SAC hosting caregiving workshop
As local programs and activities for Block Island's elder population continue, Senior Coordinator Gloria Redlich told the Senior Advisory Committee that “the larger part of our activity this month focused around caregivers, and people needing caregivers,” resulting in a public program next week to engage in a community dialogue with and about caregivers and how to support them.
Mary Ann Seebeck, RN, will be the facilitator of a workshop and meeting for caregivers at the Community Center on Monday, April 24 at noon. The Senior Advisory Committee is sponsoring the workshop and will host a luncheon.
Seebeck, a nursing administrator, clinical researcher and diabetes educator in the Providence area, will lead the workshop and “do a needs assessment for the island,” Redlich reported to the Committee at its April 18 meeting, “which seems to be critical if we are to sustain our goal of maintaining seniors in their homes for as long as they wish to remain on island.”
Redlich outlined three goals for the workshop: “We are hoping to gather as many caregivers as we can on island in order to first, draw them into a dialogue for those of us attempting to help seniors; second, to learn from them what their experiences have been, what insights and ideas they’ve drawn from their experiences and how they feel they can fit themselves into a caregiver resource for island seniors; third to explore possibilities for training and the willingness of island caregivers to take advantage of it.”
Seebeck will stay to meet with the SAC members after the workshop, and “has agreed to work with us in whatever ways we may need her assistance in the future,” Redlich added.
Support for caregivers, and contacts with families of people needing care resources, have been a major focus of Redlich's work. She told the SAC members that she had been “responding to the needs of individual seniors on island: people wanting to remain in their homes, some of whom have caregivers attending them several times a day. In some cases we’ve been asked to augment that care with persons to help with errands in town and at other times asked for persons to substitute for caregivers who are taking a day or more off. At yet other times, we’ve been asked for help taking people to the Medical Center.”
“The caregiver issue is important,” Redlich continued. “While there are a number of persons undertaking this role on island, they seem to have a wide range of skill or expertise level. Some are persons caring for a loved one, others who began with assisting loved ones, and then channeling their kindness and experience into care for others. Then there are some who have a wide range of skills, developed by experience and/or training.”
Other areas of concern highlighted in her monthly reports for March and April included housing on-island dedicated for seniors, social services, medical care, and both “uncovering resources” to meet financial and other needs and “advocacy” to encourage people to take advantage of those resources.
Encouraging participation is important, all agreed. “We have all met people who don't want help, but need it,” Redlich said. “There was a generation on this island who don't want help,” member Dottie Graham opined, but “the next generation does want help.”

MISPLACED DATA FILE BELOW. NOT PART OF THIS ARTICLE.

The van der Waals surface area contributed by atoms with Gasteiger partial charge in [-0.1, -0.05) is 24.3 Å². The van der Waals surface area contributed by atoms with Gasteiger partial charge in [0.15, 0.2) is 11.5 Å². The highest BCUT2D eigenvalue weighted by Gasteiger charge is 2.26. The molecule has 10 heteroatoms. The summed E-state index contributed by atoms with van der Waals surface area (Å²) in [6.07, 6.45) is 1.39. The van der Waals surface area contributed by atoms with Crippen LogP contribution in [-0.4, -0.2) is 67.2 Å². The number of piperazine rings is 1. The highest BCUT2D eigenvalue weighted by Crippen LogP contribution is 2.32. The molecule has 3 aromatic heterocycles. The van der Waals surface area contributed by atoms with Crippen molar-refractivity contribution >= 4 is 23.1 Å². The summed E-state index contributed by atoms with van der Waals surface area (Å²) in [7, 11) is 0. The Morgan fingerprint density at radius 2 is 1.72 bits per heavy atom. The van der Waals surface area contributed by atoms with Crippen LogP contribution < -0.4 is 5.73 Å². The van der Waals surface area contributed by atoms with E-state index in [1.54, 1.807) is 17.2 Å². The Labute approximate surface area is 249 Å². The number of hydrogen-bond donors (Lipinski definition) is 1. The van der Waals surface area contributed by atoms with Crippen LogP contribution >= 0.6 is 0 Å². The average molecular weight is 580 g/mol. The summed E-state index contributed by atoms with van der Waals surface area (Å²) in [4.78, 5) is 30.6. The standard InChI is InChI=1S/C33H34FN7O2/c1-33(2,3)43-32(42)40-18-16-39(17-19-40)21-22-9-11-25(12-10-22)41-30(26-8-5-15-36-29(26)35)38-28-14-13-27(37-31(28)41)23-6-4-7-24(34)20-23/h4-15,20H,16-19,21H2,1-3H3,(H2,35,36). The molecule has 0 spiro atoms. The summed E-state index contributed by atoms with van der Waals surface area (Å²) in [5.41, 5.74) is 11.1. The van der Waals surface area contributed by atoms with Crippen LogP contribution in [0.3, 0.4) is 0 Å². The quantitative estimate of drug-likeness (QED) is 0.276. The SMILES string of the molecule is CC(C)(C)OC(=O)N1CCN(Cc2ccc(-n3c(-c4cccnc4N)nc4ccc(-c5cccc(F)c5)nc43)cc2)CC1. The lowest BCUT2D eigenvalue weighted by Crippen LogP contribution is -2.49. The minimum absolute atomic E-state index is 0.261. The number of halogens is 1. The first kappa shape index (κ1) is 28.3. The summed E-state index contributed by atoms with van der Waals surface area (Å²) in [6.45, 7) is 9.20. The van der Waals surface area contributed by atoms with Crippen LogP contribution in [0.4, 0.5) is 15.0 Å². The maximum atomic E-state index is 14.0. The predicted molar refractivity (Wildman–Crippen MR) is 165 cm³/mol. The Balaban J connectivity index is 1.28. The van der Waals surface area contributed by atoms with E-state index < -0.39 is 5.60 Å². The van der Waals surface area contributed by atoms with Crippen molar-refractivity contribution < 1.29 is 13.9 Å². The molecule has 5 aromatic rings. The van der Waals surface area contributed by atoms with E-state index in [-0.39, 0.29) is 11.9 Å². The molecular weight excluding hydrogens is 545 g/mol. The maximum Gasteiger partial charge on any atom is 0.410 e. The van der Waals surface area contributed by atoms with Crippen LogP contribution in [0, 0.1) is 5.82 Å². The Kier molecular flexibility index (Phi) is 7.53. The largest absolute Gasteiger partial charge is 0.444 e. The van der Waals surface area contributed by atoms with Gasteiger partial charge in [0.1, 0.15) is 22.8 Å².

Participation has been an issue for the bi-weekly on-island shuttle service. “There continues to be reluctance on the part of some islanders, who may construe the town shuttle as inferring their lack of independence,” Redlich reported; however, she “will continue to promote it, especially as a social event tied into the [movie] matinee at the library.”
Committee Co-Chair Gail Pierce added that she had spoken to Library Director Kristin Baumann about expanding opportunities for combining respite care for caregivers with library programs. Pierce and Redlich will follow up with Baumann, hoping to start activities before the summer.
Redlich also cited recent conversations with individuals and families about financial issues; a recommendation for a program on how to deal with depression and anxiety; and “exploring the development of affordable rental housing for seniors” with Cindy Pappas, Chair of the Block Island Housing Board. Committee members added concerns about in-home health care and ensuring safe on-island transportation to the Medical Center.
The Senior Advisory Committee's next meeting is scheduled for Tuesday, May 16, 9:30 a.m. at the Town Hall.
A followup to the Asset Protection and Estate Planning Program presented by Attorney Matt Mercer in January is being planned for either May 18 or 22. The first personal consultation with his firm is gratis.
The SAC will continue to offer its on-island shuttle (bi-weekly on Wednesdays). The last off-island shuttle for the spring from the Point Judith boat landing to shopping and other destinations is scheduled for Thursday April 27.
Seated strengthening exercise and Tai Chi classes will continue at the Community Center.
A demonstration of how to use automatic defibrillator devices for cardiac emergencies will be rescheduled.
Psychotherapist Kerri Gaffett will resume a support group for caregivers in the spring.
Social programs being considered are a party celebrating spring “for returning snowbirds,” and an off-island theatre trip to Matunuck or Warwick.
For more information on the Senior Advisory Committee's services, contact Senior Coordinator Gloria Redlich at at email@example.com or at 401-486-9278.